You’ve probably heard about Starbucks’ new Cloud Macchiato. You know, the one being promoted by Ariana Grande (who’s apparently a very big fan of clouds). Sure, clouds are cute and all, but we have a bit of a problem with the cloud-like foam that gives this drink its Instagram-ready aesthetic.
Multiple news outlets have reported that Starbuck’s cloud foam is made with egg whites, and although that’s accurate, the problem is that many of us think of egg whites as healthy. But don’t be fooled: Adding egg whites to a drink that’s loaded with sugar and other sweeteners does not make it good for you.
“While the egg white powder may add to the texture of the drink, it doesn’t make the drink a healthy choice,” says Cynthia Sass, RD, Health contributing nutrition editor. “A grande [which is a medium] only provides 5 grams of protein, but nearly 7 teaspoons of sugar, exceeding the recommended 6 maximum teaspoons per day for women.”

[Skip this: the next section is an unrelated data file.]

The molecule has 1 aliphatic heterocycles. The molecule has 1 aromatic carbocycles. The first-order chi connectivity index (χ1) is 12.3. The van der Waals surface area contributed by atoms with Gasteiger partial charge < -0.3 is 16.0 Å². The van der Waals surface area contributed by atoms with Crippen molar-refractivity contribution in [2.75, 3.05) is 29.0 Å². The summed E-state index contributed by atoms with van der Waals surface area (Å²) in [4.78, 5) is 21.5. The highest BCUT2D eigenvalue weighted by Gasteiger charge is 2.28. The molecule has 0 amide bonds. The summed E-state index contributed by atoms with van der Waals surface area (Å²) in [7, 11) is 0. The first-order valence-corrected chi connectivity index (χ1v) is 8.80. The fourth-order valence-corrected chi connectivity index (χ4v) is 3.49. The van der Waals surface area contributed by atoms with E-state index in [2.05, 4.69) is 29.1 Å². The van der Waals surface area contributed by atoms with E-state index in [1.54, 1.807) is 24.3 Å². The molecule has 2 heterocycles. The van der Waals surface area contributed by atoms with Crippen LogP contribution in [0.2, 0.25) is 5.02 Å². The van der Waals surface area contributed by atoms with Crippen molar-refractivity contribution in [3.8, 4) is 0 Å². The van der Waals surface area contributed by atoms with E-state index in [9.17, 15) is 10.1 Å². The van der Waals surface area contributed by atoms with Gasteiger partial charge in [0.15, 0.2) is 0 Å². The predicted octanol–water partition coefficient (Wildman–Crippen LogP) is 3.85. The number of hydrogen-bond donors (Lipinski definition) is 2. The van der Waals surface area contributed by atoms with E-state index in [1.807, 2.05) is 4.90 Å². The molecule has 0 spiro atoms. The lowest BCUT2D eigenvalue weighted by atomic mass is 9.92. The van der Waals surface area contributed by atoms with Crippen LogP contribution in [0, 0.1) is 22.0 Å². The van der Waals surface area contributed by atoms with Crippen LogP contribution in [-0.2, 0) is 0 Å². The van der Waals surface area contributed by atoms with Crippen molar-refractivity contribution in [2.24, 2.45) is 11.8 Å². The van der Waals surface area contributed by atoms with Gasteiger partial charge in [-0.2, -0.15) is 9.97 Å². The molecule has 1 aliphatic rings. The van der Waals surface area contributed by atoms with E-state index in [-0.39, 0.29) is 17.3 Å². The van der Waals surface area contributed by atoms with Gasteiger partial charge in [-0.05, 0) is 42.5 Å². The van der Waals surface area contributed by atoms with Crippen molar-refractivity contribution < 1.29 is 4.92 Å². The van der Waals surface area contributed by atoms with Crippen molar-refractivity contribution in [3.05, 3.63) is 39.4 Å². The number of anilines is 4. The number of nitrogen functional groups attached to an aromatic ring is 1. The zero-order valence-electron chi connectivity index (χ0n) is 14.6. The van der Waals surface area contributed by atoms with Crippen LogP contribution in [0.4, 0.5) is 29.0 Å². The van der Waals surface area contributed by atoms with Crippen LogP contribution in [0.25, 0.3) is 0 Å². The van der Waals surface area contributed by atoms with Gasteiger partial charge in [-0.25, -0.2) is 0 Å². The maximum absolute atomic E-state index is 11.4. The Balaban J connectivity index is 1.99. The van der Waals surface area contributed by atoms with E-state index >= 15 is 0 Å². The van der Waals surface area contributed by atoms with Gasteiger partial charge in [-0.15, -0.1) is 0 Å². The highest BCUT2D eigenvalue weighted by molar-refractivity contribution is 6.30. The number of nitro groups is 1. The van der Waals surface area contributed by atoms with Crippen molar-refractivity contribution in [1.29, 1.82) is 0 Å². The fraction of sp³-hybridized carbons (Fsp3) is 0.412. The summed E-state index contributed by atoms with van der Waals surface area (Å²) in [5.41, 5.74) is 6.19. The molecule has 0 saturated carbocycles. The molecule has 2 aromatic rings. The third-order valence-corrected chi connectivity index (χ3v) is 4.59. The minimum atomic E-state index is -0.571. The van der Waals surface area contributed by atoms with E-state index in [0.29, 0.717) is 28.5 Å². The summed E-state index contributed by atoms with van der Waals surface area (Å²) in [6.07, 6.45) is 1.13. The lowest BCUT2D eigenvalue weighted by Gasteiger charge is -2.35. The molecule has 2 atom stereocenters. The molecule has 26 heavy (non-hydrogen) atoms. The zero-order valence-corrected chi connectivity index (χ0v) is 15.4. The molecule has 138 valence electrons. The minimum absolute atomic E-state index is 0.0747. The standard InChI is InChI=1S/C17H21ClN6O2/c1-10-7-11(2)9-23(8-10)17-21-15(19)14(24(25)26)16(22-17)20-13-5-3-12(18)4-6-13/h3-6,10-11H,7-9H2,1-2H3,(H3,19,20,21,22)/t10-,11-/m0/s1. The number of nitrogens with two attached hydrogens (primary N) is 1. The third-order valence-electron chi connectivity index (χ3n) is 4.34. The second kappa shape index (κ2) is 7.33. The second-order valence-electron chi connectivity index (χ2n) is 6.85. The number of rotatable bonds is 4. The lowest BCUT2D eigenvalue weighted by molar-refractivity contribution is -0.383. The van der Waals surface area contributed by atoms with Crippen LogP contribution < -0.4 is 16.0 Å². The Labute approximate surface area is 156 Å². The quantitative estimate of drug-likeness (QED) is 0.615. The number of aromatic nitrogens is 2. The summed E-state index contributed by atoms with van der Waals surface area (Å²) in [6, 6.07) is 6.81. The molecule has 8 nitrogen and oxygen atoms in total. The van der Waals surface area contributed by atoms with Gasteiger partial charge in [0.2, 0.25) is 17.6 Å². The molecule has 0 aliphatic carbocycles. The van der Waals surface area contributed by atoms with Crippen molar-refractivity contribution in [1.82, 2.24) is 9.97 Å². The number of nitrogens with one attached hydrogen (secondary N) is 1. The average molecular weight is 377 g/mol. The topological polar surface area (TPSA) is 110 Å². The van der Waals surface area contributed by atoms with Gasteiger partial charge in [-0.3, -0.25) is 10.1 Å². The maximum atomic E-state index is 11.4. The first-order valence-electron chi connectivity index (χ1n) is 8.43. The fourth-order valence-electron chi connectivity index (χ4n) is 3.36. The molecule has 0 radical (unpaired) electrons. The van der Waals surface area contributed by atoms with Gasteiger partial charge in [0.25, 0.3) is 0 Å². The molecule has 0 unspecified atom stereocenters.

Yes, egg whites are high in protein and low in calories, fat, and cholesterol, making them a healthy breakfast option when eaten on their own or with fruit and veggies. But egg whites can’t possibly cancel out all of the unhealthy ingredients in a sugary Starbucks drink like this one.
“[The drink] also contains a preservative, corn syrup, and other sweeteners… To evaluate the healthfulness of any food or beverage, check out the ingredients, not just the calories,” Sass says. “This drink should be considered an occasional dessert or treat, not a way to start your day.”
Some background on the Cloud Macchiato: A few days ago Starbucks teased the collaboration by tweeting two cloud emojis, a coffee cup emoji, and a green heart emoji. Just minutes later, Grande tagged Starbucks in a very similar tweet of her own, which had two cloud emojis, a coffee cup emoji, a black heart emoji, and the release date. The next day, Starbucks announced the drink, which comes in caramel and cinnamon, and Grande fans went crazy.
Sorry Starbucks, but we’re going to have to say thank u, next to the Cloud Macchiato.
Source: Read Full Article